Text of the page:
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Robustness of a neurodevelopmental animal model of schizophrenia: combining immune stimulation with glutamatergic insult

Schifani, Christin

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Schizophrenia is a neurodevelopmental disorder affecting about 1 % of the population. This thesis focuses on the development of an animal models of schizophrenia-related pathophysiology based on the so called “two-hit” hypothesis. According to this hypothesis, schizophrenia is the product of a combination of at least two factors, acting during the critical phases of development of the central nervous system. One “hit” reproduces hypofunction of the NMDA receptor signaling via early postnatal treatment with the NMDA receptor antagonist phencyclidine (PCP), a treatment that is toxic to inhibitory networks of brain areas such as the cerebral cortex. Second “hit”, prenatal treatment with polyinosinic : polycytidylic acid (Poly I:C), mimics maternal infection, one of the most commonly reported environmental risk factors of schizophrenia. In a sharp contrast to acute models (e.g. amphetamine-induced locomotor hyperactivity), developmental models are inherently suffering from long periods between the sickness-inducing treatments and the test phase, when various compensatory and other confounding environmental factors can interfere with the model performance. As a result, developmental models often lack robustness that is most commonly expressed as high inter-individual variability. There are several approaches to deal with these problems that are proposed and presented in this thesis. First, current analysis emphasizes the need to develop and validate tasks that can be applied repeatedly to monitor the development of the disease-like state (and potential response to pharmacological and other treatment). One such task is presented in details – a novel reinforcement learning task that is not sensitive to practice effects and robust enough to be administered for many weeks, if not months. Second, an intermediate test phase was introduced to bridge manipulations during the perinatal period of development and assessments made in adult subjects. Based on the juvenile social play behavior of the rat, correlation and cluster analyses were conducted in order to develop predictors of adult behavioral and non-behavioral abnormalities (i.e. to identify adult animals most affected by the Poly I:C/PCP treatment). In schizophrenia research, adolescence is seen as a critical time period and it was hypothesized, that pharmacological intervention during this phase could have a preventive effect on brain pathology and behavioral abnormalities in adults. Two drugs, minocycline and pregnenolone, previously reported to have anti-inflammatory, neuroprotective and disease modifying potential, were shown to prevent brain pathology (alterations in microglia density and GAD67 expression) in rats of the two-hit group when applied during adolescence. These results have two important consequences. On the one hand, they call for more discussion on the need to develop disease-modifying therapy of schizophrenia, a subject that is still not well accepted in the medical community at least in part due to stigmatization of the disease. On the other hand, such studies are the best illustration of the potential value of neurodevelopmental models. Present thesis clearly indicates that, given the limited robustness, the value of these models is not as unequivocal as one may want to have. These issues are currently not discussed in the literature that is dominated by positive evaluations of dozens of various neurodevelopmental models. Despite challenges, the Poly I:C/PCP model can be recommended for the further development and validation. Developmental models not only help to understand the impact of factors implicated in the pathophysiology of schizophrenia but are also the key to study novel therapeutic approaches.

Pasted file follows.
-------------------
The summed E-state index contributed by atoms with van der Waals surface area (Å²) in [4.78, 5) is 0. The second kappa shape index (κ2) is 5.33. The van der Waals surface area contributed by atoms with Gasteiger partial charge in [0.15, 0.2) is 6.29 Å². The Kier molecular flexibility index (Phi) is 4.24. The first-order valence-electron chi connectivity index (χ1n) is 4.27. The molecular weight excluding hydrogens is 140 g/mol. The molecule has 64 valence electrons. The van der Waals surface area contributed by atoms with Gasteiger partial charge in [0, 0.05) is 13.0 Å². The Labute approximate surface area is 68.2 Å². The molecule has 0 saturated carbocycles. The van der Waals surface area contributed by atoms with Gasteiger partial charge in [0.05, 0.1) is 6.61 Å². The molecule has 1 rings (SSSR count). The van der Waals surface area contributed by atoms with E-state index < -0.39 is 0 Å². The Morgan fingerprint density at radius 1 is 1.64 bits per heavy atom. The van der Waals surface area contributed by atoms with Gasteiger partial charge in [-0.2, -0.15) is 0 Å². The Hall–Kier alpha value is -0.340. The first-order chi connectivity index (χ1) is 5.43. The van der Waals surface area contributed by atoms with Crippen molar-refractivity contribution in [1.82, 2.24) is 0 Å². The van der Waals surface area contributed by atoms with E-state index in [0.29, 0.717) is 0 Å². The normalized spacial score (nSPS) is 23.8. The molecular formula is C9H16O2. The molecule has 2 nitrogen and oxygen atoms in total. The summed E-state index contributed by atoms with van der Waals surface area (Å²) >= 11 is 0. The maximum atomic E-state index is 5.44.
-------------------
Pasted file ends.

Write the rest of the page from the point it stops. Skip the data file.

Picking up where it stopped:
Item Type: Dissertation
Supervisor: Spanagel, Prof. Dr. Rainer
Date of thesis defense: 21 April 2016
Date Deposited: 13 May 2016 07:20
Date: 2016
Faculties / Institutes: The Faculty of Bio Sciences > Dean's Office of the Faculty of Bio Sciences
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